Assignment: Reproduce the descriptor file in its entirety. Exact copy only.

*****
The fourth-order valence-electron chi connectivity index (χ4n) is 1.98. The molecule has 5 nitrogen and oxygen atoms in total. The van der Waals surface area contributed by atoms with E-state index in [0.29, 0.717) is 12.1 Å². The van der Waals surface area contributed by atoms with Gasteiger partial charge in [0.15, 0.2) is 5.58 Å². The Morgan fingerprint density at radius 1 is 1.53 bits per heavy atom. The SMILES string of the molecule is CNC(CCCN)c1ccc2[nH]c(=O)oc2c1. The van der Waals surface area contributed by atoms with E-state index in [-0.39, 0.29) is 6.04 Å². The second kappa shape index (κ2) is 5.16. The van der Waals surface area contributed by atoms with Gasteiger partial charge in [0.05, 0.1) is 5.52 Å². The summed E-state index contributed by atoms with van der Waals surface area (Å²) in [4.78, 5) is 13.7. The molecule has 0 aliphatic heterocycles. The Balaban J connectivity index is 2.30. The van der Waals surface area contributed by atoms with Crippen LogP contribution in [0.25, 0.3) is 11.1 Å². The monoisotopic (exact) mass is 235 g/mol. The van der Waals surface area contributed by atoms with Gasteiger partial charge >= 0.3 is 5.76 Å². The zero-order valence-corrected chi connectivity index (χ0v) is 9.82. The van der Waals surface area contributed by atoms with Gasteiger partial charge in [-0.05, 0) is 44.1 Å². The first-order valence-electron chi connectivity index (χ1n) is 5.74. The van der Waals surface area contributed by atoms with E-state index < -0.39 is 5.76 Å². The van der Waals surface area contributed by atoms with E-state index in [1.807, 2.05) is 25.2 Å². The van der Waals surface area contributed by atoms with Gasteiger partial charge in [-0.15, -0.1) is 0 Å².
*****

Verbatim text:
The fourth-order valence-electron chi connectivity index (χ4n) is 1.98. The molecule has 5 nitrogen and oxygen atoms in total. The van der Waals surface area contributed by atoms with E-state index in [0.29, 0.717) is 12.1 Å². The van der Waals surface area contributed by atoms with Gasteiger partial charge in [0.15, 0.2) is 5.58 Å². The Morgan fingerprint density at radius 1 is 1.53 bits per heavy atom. The SMILES string of the molecule is CNC(CCCN)c1ccc2[nH]c(=O)oc2c1. The van der Waals surface area contributed by atoms with E-state index in [-0.39, 0.29) is 6.04 Å². The second kappa shape index (κ2) is 5.16. The van der Waals surface area contributed by atoms with Gasteiger partial charge in [0.05, 0.1) is 5.52 Å². The summed E-state index contributed by atoms with van der Waals surface area (Å²) in [4.78, 5) is 13.7. The molecule has 0 aliphatic heterocycles. The Balaban J connectivity index is 2.30. The van der Waals surface area contributed by atoms with Crippen LogP contribution in [0.25, 0.3) is 11.1 Å². The monoisotopic (exact) mass is 235 g/mol. The van der Waals surface area contributed by atoms with Gasteiger partial charge >= 0.3 is 5.76 Å². The zero-order valence-corrected chi connectivity index (χ0v) is 9.82. The van der Waals surface area contributed by atoms with Gasteiger partial charge in [-0.05, 0) is 44.1 Å². The first-order valence-electron chi connectivity index (χ1n) is 5.74. The van der Waals surface area contributed by atoms with E-state index < -0.39 is 5.76 Å². The van der Waals surface area contributed by atoms with E-state index in [1.807, 2.05) is 25.2 Å². The van der Waals surface area contributed by atoms with Gasteiger partial charge in [-0.15, -0.1) is 0 Å².